The output files cannot be directly viewed from a browser, because they require a server connection to interactively load the data. You can either copy them over to a server, or set up a local server yourself. The latter can also be done directly by the script by using the optional parameter --serve.

When running a large simulation, the data loading may take a while (a few seconds for EAGLE_6). Your browser should not be hanging, but will appear to be idle. For really large simulations, the browser will give up and will probably display an error message.

If you wish to add some information to the graph, you can do it by modifying the files src/space.c and tools/data/cell_hierarchy.html. In the first one, you will need to modify the calls to fprintf in the functions space_write_cell_hierarchy and space_write_cell. Here the code is simply writing CSV files containing all the required information about the cells. In the second file, you will need to find the function mouseover and add the field that you have created. You can also increase the size of the bubble through the style parameter height.

Memory usage reports

When SWIFT is configured using the --enable-memuse-reports flag it will log any calls to allocate or free memory that make use of the swift_memalign(), swift_malloc(), swift_calloc() and swift_free() functions and will generate a report at the end of each step. It will also attempt to dump the current memory use when SWIFT is aborted by calling the error() function. Failed memory allocations will be reported in these logs.

These functions should be used by developers when allocating significant amounts of memory – so don’t use these for high frequency small allocations. Each call to the swift_ functions differs to the standard calls by the inclusion of a “label”, this should match between allocations and frees and ideally should be a short label that describes the use of the memory, i.e. “parts”, “gparts”, “hydro.sort” etc.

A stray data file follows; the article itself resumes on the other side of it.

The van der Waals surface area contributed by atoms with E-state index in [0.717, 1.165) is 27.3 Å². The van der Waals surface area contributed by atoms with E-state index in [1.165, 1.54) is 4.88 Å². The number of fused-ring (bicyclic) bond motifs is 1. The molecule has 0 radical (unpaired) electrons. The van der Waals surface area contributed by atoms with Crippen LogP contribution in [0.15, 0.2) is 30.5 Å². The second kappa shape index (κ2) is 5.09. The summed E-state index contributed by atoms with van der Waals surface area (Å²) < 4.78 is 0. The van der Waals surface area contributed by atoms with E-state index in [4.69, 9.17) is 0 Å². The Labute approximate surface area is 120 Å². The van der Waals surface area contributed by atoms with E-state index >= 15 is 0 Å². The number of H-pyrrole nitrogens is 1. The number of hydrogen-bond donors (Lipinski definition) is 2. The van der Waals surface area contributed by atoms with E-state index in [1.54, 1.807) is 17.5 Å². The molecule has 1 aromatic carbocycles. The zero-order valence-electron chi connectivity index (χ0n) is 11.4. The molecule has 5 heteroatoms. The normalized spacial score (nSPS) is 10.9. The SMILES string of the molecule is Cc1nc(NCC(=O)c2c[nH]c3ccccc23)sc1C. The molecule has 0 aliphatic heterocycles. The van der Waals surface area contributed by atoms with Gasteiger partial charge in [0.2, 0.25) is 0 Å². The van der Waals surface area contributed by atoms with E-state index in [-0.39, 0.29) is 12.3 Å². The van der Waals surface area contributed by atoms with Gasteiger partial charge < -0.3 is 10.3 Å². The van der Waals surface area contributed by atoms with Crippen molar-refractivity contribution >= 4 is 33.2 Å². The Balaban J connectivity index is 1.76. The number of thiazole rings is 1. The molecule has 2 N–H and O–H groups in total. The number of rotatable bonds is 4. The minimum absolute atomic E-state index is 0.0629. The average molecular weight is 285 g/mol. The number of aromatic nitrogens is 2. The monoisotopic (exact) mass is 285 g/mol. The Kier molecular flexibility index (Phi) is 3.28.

Calls to external libraries that make allocations you’d also like to log can be made by calling the memuse_log_allocation() function directly.

The output files are called memuse_report-step<n>.dat or memuse_report-rank<m>-step<n>.dat if running using MPI. These have a line for each allocation or free that records the time, step, whether an allocation or free, the label, the amount of memory allocated or freed and the total of all (labelled) memory in use at that time.

Comments at the end of this file also record the actual memory use of the process (including threads), as reported by the operating system at the end of the step, and the total memory still in use per label. Note this includes memory still active from previous steps and the total memory is also continued from the previous dump.

MPI task communication reports

When SWIFT is configured using the --enable-mpiuse-reports flag it will log any all asynchronous MPI communications made to send particle updates between nodes to support the tasks.

The output files are called mpiuse_report-rank<m>-step<n>.dat, i.e. one per rank per step. These have a line for each request for communication, either an MPI_Irecv or MPI_Isend and a line for the subsequent completion (successful MPI_Test).

Each line of the logs contains the following information:

stic:             ticks since the start of this step
etic:             ticks since the start of the simulation
dtic:             ticks that the request was active
step:             current step
rank:             current rank
otherrank:        rank that the request was sent to or expected from
type itype:       task type as string and enum
subtype isubtype: task subtype as string and enum
activation:       1 if record for the start of a request, 0 if request completion
tag:              MPI tag of the request
size:             size, in bytes, of the request
sum:              sum, in bytes, of all requests that are currently not logged as complete